We took it slow.  We started by watching a short video demonstration of what we were about to do before heading out to the garden.   During the grafting process we took time to pause and talk, look at each others work, ask questions, and generally meander through the afternoon together.  It was nice to have a relaxed but purposeful atmosphere.  There were many children in attendance as well, which added to the joy of the afternoon.  Because there were so many adults around, no one really had to watch them, they were playing close by.  It all seemed so natural.  There was flow to the afternoon, as the grafting finished up, we drifted into a pot luck dinner.  People came and went as they needed to.  It was easy.  It was what I envision life should be like.  It was a taste of life lived in community.

Roosting

A friend of mine recently put out a call for someone to take a few of her beloved chickens.  She ordered some Swedish Flower eggs in the Spring, and didn’t expect almost all of them to hatch!  For this reason, we will be getting three hens and a rooster!  We are so excited for their arrival, although it has meant a great deal of work around here.  The last time we had chickens was nearly five years ago.  It was a good experience at first…until the rats came.  There were a lot of them.  Seems our first attempt at creating a chicken coop wasn’t entirely small rodent proof.  At first we were in denial about just how many rats there were, until one dramatic evening when Rob went into the barn to put something away.  Before he could turn on the light, he noticed the straw beneath the chickens feet heaving.  When he flicked on the light, he saw over fifty rats scurry up the walls and out of the barn.  After that we removed all the chicken feed at night, in hopes they would look elsewhere for food and shelter.  Turns out that rats aren’t overly particular about their dinner, and turned to eating chicken poop when their feed was in short supply.  But the day one ran up my arm and hurled itself across the barn as I attempted to take out the garbage was the day we decided to get rid of our first lot of chickens.  They were delicious. The rats vacated not long after that, since it was late fall and they needed somewhere with more food to survive.

Since that time we’ve always dreamed of having chickens again.  What I want to say deterred us was finding the right breed.  The first lot were Chanteclers, which are supposed to be wonderful laying hens for northern climates.  They turned out to be so skittish that they would run in terror from the feed we threw in their general direction.   This created a huge problem, since this is generally how you call your birds home.  They were so fearful in fact that we thought there was something wrong with one of the birds because it sat still most of the time and would come close to us.  It also had some feathers that stuck out at the sides of its beak.  We affectionately named this one ‘mutton chops.’  Turns out once this hen started laying eggs that they were blue!  What we thought was a ‘sick’ and docile bird turned out to be an Easter Egger!  The only one of the lot we liked much.

But when my friend offered me her birds, which had a most wonderful description, I couldn’t resist. This meant I had to face the real reason we haven’t had chickens again..the great deal of work it was going to be to overhaul our coop.  Accepting the birds meant the work on the coop had to be done, despite a good likelihood that we will be moving from this home.

Our ‘new’ rat-proof chicken feed storage unit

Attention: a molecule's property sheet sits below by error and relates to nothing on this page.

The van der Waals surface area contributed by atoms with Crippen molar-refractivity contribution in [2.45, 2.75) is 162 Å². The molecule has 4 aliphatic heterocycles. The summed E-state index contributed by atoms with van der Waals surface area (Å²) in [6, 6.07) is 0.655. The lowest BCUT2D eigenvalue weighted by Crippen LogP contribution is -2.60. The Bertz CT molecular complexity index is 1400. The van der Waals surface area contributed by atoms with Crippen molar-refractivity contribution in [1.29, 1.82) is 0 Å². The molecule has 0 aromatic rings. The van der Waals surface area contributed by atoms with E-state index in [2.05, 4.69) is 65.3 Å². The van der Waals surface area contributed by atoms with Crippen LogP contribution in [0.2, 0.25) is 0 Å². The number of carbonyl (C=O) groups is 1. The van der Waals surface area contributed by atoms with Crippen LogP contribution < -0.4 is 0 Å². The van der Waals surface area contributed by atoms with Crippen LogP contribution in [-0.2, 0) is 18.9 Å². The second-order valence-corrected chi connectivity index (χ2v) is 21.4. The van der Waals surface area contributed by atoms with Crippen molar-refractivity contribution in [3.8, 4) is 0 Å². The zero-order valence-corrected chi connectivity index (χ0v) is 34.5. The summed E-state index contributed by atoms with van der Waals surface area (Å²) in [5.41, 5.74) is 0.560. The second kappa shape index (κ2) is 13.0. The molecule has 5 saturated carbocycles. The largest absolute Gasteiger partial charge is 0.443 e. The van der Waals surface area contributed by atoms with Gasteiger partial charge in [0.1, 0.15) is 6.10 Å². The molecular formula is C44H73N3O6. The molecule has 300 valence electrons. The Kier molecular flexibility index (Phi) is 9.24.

My in-laws came over on Saturday and helped us with the project.  Rob’s dad has built hundreds of cages for shrikes and came equipped with a roll of industrial strength wire and an air powered staple gun.  His expertise was invaluable, and he had a plan to create a room within the barn to keep all rodent life out.  We were able to piece together the coop using materials that we already had between the two families.  He showed me how to use the staple gun (which was an intense experience!)  Rob did a lot of the cutting of wood and his Dad and I worked in the coop putting the pieces together.  Rob’s mom took the kids all day while we worked.  She even braved a trip to the library with a newly walking baby girl, who likes to get into everything!  It was so nice to feel so supported in our work.  It felt so right to spend a day working and playing together, breaking midday to share lunch.  It was so generous of them to spend the day with us, and we appreciate their help with such deep gratitude.   We didn’t finish the coop on Saturday, but decided to stop working late in the afternoon with only the front and door left to finish.  It had been a long hot day, and we appreciated cooling off in the pool in the late afternoon sunshine.

Sunday, Rob took the kids and I worked to finish the coop.  It was definitely an empowering experience to finish the project myself…well, mostly, Rob helped out during the children’s rest time!  I’ve done my share of construction while completing my visual art degree, but chose to use hand tools for most of the process, since that’s what appealed to my creative (and tentative) side.  Using power tools is a whole other experience.  I had my hand at a staple gun and used the chop saw too.  Not sure I’m a huge fan of these implements, but it was a power-trip to be sure!

Putting in all that work in our barn has me feeling more nostalgic than ever about this place.  I love it here.  I think the new chicken coop is amazing.  If any rodents find their way in, they deserve whatever food they can find!  We even upgraded our feed storage…if you can call using our old freezer an upgrade!  But what I have learned is that it doesn’t matter where we end up, the support of our community is what matters, and we will make sure it comes with us to our new home!  We will pick up our birds next week sometime.  Before then, we need to find some bales of straw and fill the freezer!